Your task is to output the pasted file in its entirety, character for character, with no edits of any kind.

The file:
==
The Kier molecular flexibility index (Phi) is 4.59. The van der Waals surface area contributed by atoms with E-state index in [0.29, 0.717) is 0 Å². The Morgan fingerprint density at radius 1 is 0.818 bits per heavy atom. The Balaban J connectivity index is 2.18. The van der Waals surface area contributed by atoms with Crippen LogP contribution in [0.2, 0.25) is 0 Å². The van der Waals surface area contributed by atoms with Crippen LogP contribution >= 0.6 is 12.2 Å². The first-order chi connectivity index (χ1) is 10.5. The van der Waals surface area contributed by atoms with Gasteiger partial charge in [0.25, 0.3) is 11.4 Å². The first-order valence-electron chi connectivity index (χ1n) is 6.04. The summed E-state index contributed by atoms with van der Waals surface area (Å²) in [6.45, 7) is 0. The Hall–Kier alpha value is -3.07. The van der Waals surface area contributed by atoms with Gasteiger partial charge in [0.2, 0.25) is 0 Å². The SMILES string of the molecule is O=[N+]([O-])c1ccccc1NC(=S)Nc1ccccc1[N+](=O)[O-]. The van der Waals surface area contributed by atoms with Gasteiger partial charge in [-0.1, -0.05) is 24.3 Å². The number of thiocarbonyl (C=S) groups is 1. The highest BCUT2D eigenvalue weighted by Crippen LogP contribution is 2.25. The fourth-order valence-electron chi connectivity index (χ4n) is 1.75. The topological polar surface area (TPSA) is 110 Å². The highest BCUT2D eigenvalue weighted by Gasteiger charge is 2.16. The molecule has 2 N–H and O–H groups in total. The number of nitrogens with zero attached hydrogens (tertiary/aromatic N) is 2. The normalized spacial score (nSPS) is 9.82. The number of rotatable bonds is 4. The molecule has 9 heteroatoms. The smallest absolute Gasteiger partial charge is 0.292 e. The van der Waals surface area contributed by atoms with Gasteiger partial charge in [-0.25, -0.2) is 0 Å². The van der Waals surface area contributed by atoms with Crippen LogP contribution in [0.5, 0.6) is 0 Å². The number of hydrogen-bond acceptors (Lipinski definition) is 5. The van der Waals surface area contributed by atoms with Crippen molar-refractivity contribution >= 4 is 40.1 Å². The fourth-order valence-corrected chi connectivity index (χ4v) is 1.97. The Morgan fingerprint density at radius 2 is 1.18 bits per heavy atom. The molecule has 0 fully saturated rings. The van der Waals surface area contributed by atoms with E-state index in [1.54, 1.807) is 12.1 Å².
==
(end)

The Kier molecular flexibility index (Phi) is 4.59. The van der Waals surface area contributed by atoms with E-state index in [0.29, 0.717) is 0 Å². The Morgan fingerprint density at radius 1 is 0.818 bits per heavy atom. The Balaban J connectivity index is 2.18. The van der Waals surface area contributed by atoms with Crippen LogP contribution in [0.2, 0.25) is 0 Å². The van der Waals surface area contributed by atoms with Crippen LogP contribution >= 0.6 is 12.2 Å². The first-order chi connectivity index (χ1) is 10.5. The van der Waals surface area contributed by atoms with Gasteiger partial charge in [0.25, 0.3) is 11.4 Å². The first-order valence-electron chi connectivity index (χ1n) is 6.04. The summed E-state index contributed by atoms with van der Waals surface area (Å²) in [6.45, 7) is 0. The Hall–Kier alpha value is -3.07. The van der Waals surface area contributed by atoms with Gasteiger partial charge in [0.2, 0.25) is 0 Å². The SMILES string of the molecule is O=[N+]([O-])c1ccccc1NC(=S)Nc1ccccc1[N+](=O)[O-]. The van der Waals surface area contributed by atoms with Gasteiger partial charge in [-0.1, -0.05) is 24.3 Å². The number of thiocarbonyl (C=S) groups is 1. The highest BCUT2D eigenvalue weighted by Crippen LogP contribution is 2.25. The fourth-order valence-electron chi connectivity index (χ4n) is 1.75. The topological polar surface area (TPSA) is 110 Å². The highest BCUT2D eigenvalue weighted by Gasteiger charge is 2.16. The molecule has 2 N–H and O–H groups in total. The number of nitrogens with zero attached hydrogens (tertiary/aromatic N) is 2. The normalized spacial score (nSPS) is 9.82. The number of rotatable bonds is 4. The molecule has 9 heteroatoms. The smallest absolute Gasteiger partial charge is 0.292 e. The van der Waals surface area contributed by atoms with Gasteiger partial charge in [-0.25, -0.2) is 0 Å². The van der Waals surface area contributed by atoms with Crippen LogP contribution in [0.5, 0.6) is 0 Å². The number of hydrogen-bond acceptors (Lipinski definition) is 5. The van der Waals surface area contributed by atoms with Crippen molar-refractivity contribution >= 4 is 40.1 Å². The fourth-order valence-corrected chi connectivity index (χ4v) is 1.97. The Morgan fingerprint density at radius 2 is 1.18 bits per heavy atom. The molecule has 0 fully saturated rings. The van der Waals surface area contributed by atoms with E-state index in [1.54, 1.807) is 12.1 Å².